and you may encounter version mismatches between the jiri binary and the
various metadata files or other logic.
The jiri binary is located at [root]/.jiri_root/bin/jiri
var topicManifest = cmdline.Topic{
Name: "manifest-files",
Short: "Description of manifest files",
Long: `
Jiri manifest files describe the set of projects that get synced when running
"jiri update".
The first manifest file that jiri reads is in [root]/.jiri_manifest. This
manifest **must** exist for the jiri tool to work.
Usually the manifest in [root]/.jiri_manifest will import other manifests from
remote repositories via <import> tags, but it can contain its own list of
projects as well.
Manifests have the following XML schema:
<import remote=""
<localimport file="/path/to/local/manifest"/>
<project name="my-project"
<hook name="update"
The <import> and <localimport> tags can be used to share common projects across
multiple manifests.
A <localimport> tag should be used when the manifest being imported and the
importing manifest are both in the same repository, or when neither one is in a
repository. The "file" attribute is the path to the manifest file being
imported. It can be absolute, or relative to the importing manifest file.
If the manifest being imported and the importing manifest are in different
repositories then an <import> tag must be used, with the following attributes:
* remote (required) - The remote url of the repository containing the
manifest to be imported
* manifest (required) - The path of the manifest file to be imported,
relative to the repository root.
* name (optional) - The name of the project corresponding to the manifest
repository. If your manifest contains a <project> with the same remote as
the manifest remote, then the "name" attribute of on the <import> tag should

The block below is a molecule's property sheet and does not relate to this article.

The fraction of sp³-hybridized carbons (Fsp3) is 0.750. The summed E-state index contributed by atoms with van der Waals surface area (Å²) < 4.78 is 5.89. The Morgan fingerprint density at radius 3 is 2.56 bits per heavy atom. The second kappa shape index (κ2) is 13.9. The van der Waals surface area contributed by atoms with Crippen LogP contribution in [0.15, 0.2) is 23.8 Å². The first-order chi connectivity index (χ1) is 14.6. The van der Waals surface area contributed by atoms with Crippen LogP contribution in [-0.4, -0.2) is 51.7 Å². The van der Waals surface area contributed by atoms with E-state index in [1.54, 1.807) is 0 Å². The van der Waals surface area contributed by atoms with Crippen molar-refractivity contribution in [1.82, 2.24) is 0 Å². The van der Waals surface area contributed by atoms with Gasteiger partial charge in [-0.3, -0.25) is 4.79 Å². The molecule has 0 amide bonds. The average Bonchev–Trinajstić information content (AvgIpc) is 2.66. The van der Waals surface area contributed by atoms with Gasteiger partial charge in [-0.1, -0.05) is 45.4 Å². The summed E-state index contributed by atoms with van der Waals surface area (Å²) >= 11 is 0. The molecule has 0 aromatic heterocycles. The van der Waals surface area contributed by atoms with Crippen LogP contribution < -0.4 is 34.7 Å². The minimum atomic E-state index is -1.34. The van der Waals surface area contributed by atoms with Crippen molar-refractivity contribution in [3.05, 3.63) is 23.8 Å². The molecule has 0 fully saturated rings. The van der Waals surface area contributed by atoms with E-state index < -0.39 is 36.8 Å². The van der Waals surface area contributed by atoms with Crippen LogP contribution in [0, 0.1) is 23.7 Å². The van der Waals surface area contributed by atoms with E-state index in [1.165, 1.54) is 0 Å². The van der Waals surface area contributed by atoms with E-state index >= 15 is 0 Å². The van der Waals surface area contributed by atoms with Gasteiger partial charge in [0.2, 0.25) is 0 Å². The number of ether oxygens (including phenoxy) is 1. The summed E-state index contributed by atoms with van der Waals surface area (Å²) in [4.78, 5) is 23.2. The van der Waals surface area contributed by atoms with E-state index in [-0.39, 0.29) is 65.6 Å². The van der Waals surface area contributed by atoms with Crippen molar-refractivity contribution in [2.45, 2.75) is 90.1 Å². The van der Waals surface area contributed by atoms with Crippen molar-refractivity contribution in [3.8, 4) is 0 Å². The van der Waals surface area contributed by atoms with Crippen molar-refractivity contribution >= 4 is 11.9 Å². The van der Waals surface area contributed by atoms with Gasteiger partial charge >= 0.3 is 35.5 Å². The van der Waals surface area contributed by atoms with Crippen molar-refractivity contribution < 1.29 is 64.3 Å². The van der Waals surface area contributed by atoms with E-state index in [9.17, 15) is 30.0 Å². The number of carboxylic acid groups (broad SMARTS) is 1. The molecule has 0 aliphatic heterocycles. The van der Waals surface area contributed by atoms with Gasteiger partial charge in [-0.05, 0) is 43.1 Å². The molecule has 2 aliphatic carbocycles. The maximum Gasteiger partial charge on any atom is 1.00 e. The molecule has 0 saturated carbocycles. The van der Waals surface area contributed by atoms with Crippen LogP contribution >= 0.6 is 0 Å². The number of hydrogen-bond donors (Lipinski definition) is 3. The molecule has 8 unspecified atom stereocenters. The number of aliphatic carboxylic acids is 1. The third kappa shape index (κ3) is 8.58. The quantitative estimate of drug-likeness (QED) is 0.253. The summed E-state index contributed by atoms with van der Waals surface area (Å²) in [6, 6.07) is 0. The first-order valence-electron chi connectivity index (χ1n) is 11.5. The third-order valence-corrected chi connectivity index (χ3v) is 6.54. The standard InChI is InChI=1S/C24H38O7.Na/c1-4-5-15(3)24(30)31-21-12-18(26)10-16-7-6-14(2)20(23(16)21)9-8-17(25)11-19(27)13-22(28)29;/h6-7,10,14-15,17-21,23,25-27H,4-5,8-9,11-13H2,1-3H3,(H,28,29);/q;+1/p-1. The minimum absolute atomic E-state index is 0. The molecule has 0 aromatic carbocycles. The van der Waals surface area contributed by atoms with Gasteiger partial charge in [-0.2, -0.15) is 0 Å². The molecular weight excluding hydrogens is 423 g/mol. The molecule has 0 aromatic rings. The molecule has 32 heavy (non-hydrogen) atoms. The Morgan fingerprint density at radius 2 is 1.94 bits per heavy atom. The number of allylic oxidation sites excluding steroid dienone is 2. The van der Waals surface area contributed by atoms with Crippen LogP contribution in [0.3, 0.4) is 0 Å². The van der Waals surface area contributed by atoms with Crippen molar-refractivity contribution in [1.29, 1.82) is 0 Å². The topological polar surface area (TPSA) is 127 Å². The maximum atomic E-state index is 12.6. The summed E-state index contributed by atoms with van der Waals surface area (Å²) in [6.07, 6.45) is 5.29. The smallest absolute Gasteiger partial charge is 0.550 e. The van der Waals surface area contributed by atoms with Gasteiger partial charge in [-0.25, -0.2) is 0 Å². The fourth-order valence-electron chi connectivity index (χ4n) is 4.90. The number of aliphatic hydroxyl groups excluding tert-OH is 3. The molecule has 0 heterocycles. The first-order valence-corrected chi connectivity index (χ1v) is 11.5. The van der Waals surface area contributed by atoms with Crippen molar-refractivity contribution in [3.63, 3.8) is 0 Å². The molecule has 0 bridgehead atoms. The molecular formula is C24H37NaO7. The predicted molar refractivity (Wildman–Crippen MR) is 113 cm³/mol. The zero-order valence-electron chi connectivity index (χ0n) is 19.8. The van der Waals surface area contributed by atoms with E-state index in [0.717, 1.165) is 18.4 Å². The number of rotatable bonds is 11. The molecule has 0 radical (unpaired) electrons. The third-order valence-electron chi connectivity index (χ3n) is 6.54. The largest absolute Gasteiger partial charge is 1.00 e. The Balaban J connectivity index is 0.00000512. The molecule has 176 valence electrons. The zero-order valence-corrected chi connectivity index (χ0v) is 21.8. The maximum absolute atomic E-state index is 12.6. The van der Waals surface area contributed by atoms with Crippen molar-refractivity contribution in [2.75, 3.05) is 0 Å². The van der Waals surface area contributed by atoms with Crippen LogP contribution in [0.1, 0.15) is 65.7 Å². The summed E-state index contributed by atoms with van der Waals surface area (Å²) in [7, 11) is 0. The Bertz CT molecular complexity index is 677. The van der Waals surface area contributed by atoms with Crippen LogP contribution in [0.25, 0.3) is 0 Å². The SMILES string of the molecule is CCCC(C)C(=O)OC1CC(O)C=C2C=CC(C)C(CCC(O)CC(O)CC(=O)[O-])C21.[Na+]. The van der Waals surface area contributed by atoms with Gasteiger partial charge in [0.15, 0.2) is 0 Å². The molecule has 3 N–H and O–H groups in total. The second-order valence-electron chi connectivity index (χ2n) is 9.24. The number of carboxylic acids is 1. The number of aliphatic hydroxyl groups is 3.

match the "name" attribute on the <project>. Otherwise, jiri will clone the
manifest repository on every update.
The <project> tags describe the projects to sync, and what state they should
sync to, accoring to the following attributes:
* name (required) - The name of the project.
* path (required) - The location where the project will be located, relative to
the jiri root.
* remote (required) - The remote url of the project repository.
* protocol (optional) - The protocol to use when cloning and syncing the repo.
Currently "git" is the default and only supported protocol.
* remotebranch (optional) - The remote branch that the project will sync to.
Defaults to "master". The "remotebranch" attribute is ignored if "revision"
is specified.
* revision (optional) - The specific revision (usually a git SHA) that the
project will sync to. If "revision" is specified then the "remotebranch"
attribute is ignored.
* gerrithost (optional) - The url of the Gerrit host for the project. If
specified, then running "jiri cl upload" will upload a CL to this Gerrit host.
* githooks (optional) - The path (relative to [root]) of a directory containing
git hooks that will be installed in the projects .git/hooks directory during
each update.
The <hook> tag describes the hooks that must be executed after every 'jiri update'
They are configured via the following attributes:
* name (required) - The name of the of the hook to identify it
* project (required) - The name of the project where the hook is present
* action (required) - Action to be performed inside the project.
It is mostly identified by a script